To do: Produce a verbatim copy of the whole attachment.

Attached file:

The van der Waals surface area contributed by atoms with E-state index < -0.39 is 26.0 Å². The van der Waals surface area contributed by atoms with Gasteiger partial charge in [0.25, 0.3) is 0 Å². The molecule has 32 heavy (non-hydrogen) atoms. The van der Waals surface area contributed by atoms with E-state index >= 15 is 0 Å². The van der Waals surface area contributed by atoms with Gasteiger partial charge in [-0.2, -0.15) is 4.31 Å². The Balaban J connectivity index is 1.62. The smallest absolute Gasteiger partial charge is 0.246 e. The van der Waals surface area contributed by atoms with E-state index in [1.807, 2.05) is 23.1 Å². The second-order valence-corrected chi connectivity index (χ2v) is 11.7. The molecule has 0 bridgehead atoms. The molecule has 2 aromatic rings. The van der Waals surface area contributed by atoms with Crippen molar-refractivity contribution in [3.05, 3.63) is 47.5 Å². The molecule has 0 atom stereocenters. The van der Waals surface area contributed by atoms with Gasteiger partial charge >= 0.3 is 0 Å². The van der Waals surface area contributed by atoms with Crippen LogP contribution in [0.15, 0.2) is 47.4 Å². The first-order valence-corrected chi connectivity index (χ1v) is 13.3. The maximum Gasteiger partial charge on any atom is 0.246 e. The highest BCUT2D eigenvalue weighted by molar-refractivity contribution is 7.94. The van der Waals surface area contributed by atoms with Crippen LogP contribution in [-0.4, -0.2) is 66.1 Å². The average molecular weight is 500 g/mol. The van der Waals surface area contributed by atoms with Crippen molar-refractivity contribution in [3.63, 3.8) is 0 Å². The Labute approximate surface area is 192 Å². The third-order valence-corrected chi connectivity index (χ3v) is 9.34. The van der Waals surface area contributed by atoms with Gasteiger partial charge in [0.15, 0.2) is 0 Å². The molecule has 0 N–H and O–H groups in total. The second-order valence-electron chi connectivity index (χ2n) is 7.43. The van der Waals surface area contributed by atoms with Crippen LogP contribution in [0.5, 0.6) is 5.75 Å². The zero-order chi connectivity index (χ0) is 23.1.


The van der Waals surface area contributed by atoms with E-state index < -0.39 is 26.0 Å². The van der Waals surface area contributed by atoms with Gasteiger partial charge in [0.25, 0.3) is 0 Å². The molecule has 32 heavy (non-hydrogen) atoms. The van der Waals surface area contributed by atoms with E-state index >= 15 is 0 Å². The van der Waals surface area contributed by atoms with Gasteiger partial charge in [-0.2, -0.15) is 4.31 Å². The Balaban J connectivity index is 1.62. The smallest absolute Gasteiger partial charge is 0.246 e. The van der Waals surface area contributed by atoms with E-state index in [1.807, 2.05) is 23.1 Å². The second-order valence-corrected chi connectivity index (χ2v) is 11.7. The molecule has 0 bridgehead atoms. The molecule has 2 aromatic rings. The van der Waals surface area contributed by atoms with Crippen molar-refractivity contribution in [3.05, 3.63) is 47.5 Å². The molecule has 0 atom stereocenters. The van der Waals surface area contributed by atoms with Gasteiger partial charge >= 0.3 is 0 Å². The van der Waals surface area contributed by atoms with Crippen LogP contribution in [0.15, 0.2) is 47.4 Å². The first-order valence-corrected chi connectivity index (χ1v) is 13.3. The maximum Gasteiger partial charge on any atom is 0.246 e. The highest BCUT2D eigenvalue weighted by molar-refractivity contribution is 7.94. The van der Waals surface area contributed by atoms with Crippen LogP contribution in [-0.4, -0.2) is 66.1 Å². The average molecular weight is 500 g/mol. The van der Waals surface area contributed by atoms with Crippen molar-refractivity contribution in [3.63, 3.8) is 0 Å². The Labute approximate surface area is 192 Å². The third-order valence-corrected chi connectivity index (χ3v) is 9.34. The van der Waals surface area contributed by atoms with Gasteiger partial charge in [0.15, 0.2) is 0 Å². The molecule has 0 N–H and O–H groups in total. The second-order valence-electron chi connectivity index (χ2n) is 7.43. The van der Waals surface area contributed by atoms with Crippen LogP contribution in [0.5, 0.6) is 5.75 Å². The zero-order chi connectivity index (χ0) is 23.1.